The International Business Chamber in Cambodia (IBC) and several member companies have completed the pilot Pathway to Employment (P2E) program helping local university students to develop crucial workplace skills and contribute to addressing Cambodia’s skills gap.
The chambers Education Committee brought together 17 university students, eight member companies, and six Universities & vocational schools, with each member company expected to provide their students with a monthly allowance.
IBC members involved in the pilot project were LBL Construction, Hongkong Land, Bank of China, Sing-Specialists, CamTech, Ezecom, Pernod Ricard, CB General Insurance Plc, IBC, and Cambodia University of Technology and Science.
Employer responsibilities included providing interns with relevant experiences that reflects the actual work performed as well as providing feedback about the program and complying with all local labor laws.
Universities & vocational schools were the University of Limkokwing, University of Creative Technology, Phnom Penh International University, Mith Samlanh Organization, and the National Technical Training Institute.
Providing ‘a real workplace’ experience
Khuon Rithy a third-year student at NTTI who completed their internship at Camtech University said he gained a lot of experience and knowledge that he had never done before.
“I learned that in fact, an internship is a real job, and a real job is not easy, even if it is your favorite job. The hardest thing for m was performing tasks I had never done before and making sure I could complete them,” Khoun said.e
“Accepting the constructive feedback I received also enables me to strengthen my work to be more effective,” he added.
Throughout the internship, the chamber actively supported the students to see if they were facing challenges or in need of additional assistance. In addition, managers were also provided with training for guidance to support and engage with their interns and apprentices.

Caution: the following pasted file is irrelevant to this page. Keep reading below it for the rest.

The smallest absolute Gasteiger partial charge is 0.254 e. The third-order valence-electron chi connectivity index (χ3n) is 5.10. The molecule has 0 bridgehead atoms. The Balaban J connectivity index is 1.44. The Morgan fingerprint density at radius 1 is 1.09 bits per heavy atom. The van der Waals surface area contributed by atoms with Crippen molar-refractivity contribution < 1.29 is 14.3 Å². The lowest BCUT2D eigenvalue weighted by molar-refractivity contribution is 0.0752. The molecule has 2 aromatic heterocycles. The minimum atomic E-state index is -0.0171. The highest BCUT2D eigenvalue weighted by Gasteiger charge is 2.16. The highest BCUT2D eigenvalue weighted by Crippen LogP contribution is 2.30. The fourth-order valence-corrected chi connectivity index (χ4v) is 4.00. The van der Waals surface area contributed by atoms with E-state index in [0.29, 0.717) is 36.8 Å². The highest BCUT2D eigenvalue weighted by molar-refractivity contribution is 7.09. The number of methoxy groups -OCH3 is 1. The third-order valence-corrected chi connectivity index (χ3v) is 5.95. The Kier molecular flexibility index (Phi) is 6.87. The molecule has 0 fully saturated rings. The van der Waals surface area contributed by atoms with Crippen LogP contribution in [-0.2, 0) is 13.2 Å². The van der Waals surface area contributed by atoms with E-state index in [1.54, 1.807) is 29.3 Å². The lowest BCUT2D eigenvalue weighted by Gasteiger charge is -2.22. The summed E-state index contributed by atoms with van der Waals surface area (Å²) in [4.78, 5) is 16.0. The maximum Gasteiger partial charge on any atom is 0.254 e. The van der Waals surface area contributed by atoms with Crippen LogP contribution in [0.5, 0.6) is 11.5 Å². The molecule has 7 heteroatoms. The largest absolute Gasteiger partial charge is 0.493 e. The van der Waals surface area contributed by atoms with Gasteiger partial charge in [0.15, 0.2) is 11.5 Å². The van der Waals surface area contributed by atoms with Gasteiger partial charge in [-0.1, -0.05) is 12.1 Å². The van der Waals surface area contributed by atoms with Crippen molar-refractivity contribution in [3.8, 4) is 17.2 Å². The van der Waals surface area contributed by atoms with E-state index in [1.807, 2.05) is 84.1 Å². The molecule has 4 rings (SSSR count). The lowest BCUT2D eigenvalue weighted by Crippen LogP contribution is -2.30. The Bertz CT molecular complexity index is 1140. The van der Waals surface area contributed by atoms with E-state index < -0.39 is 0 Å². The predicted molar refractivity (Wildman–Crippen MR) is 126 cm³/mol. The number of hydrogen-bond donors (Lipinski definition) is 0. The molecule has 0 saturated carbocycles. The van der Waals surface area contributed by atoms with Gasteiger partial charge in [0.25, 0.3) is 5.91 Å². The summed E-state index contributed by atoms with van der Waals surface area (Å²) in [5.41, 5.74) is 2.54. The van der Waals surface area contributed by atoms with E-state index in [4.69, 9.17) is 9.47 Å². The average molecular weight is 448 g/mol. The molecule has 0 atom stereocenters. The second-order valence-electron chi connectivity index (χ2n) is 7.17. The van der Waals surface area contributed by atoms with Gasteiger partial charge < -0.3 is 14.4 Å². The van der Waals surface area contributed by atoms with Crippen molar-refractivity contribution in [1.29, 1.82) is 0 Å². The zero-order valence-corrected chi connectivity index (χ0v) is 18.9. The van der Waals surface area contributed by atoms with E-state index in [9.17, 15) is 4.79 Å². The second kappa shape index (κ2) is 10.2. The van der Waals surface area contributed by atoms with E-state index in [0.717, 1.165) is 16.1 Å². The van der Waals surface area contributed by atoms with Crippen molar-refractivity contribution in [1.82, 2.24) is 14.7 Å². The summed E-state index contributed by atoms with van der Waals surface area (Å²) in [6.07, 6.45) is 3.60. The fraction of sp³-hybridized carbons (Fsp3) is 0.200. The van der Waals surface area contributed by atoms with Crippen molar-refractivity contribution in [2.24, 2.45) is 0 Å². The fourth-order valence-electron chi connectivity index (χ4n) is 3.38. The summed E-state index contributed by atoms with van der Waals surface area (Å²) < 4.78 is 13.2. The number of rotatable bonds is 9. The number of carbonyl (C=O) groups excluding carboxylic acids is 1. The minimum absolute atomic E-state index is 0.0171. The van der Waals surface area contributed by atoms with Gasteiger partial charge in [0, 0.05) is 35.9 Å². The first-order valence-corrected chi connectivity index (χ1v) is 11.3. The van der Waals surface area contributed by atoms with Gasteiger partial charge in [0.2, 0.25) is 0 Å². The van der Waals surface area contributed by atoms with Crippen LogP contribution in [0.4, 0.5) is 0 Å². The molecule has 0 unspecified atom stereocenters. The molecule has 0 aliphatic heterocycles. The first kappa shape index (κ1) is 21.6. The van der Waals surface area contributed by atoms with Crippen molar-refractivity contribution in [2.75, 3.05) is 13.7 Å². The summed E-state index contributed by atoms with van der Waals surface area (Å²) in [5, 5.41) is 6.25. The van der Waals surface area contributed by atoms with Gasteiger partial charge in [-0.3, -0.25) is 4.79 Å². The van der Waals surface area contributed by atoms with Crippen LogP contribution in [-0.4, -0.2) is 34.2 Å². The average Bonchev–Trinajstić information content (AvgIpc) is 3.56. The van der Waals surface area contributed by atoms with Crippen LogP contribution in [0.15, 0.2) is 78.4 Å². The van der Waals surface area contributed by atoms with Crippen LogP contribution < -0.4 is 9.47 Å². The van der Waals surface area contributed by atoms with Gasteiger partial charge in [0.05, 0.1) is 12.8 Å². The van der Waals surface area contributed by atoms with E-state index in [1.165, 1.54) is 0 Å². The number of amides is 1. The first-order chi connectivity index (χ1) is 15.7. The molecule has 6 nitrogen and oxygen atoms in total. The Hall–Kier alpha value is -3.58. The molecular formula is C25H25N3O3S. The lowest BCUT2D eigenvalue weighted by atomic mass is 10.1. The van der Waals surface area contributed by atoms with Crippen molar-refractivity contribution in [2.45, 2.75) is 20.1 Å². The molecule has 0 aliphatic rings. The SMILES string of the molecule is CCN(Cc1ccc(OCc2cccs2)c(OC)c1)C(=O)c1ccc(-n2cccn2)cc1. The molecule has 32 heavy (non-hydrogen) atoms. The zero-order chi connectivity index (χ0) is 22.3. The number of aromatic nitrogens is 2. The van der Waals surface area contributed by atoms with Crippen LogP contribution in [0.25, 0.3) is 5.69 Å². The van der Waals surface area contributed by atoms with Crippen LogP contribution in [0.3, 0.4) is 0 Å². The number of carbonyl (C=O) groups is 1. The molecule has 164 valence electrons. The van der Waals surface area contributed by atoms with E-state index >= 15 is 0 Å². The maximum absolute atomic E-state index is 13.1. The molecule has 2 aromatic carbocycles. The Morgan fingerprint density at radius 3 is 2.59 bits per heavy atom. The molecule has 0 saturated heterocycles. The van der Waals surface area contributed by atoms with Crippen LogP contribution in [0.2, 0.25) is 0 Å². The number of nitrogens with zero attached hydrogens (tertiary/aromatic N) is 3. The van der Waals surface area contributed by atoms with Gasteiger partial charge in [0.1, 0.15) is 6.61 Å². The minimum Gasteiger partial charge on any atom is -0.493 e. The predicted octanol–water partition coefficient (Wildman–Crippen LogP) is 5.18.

Students were required to attend a two-day preparation workshop before starting their internship or apprenticeship as well as participate in follow-up coaching sessions throughout the program.
Sorn Sonak a fourth-year student of the Royal University of Fine Arts in the field of decorative architecture who completed her internship at LBL International said she was able to apply the architecture knowledge she learned at school in the workplace.
According to Sonak, she noticed however that there are still many shortcomings that require her to do more research as well as ask for advice from seniors. This has made her gradually understand the real life working environment that requires a great deal of responsibility.
“I feel this program is very important for students who are looking for new work experience, learning how to work, and learning to build relationships with new people,” she said.
Addressing Cambodia’s skills gap
Development organizations have expressed that Cambodia’s total workforce output level will require quick and significant investment in multiple areas if Cambodia is to achieve its ambitious aim of becoming an upper-middle country by 2030.
Upper middle-income countries are defined as economies with a gross national income per capita between $4,406 and $12,535 currently including regional neighbors Thailand and Malaysia.
Claire Honore Hollweg, Senior Country Economist for World Bank previously spoke to Cambodia Investment Review, after the recent World Bank report that highlighted how both the public and private sectors can increase the overall output of Cambodia’s workforce.
Key reform areas include: investing in human capital, supporting more efficient resource allocation through improved market institutions and public investment management, reducing the cost of operating a business for firms, and improving the performance of key services inputs to strengthen domestic linkages.
“Private sector can also play a role. For example, there is strong evidence that management practices within companies matter a great deal for a firm’s productivity. Technology adoption as well as investing in the labor force through on-the-job training also matter for firm-level productivity,” Claire said.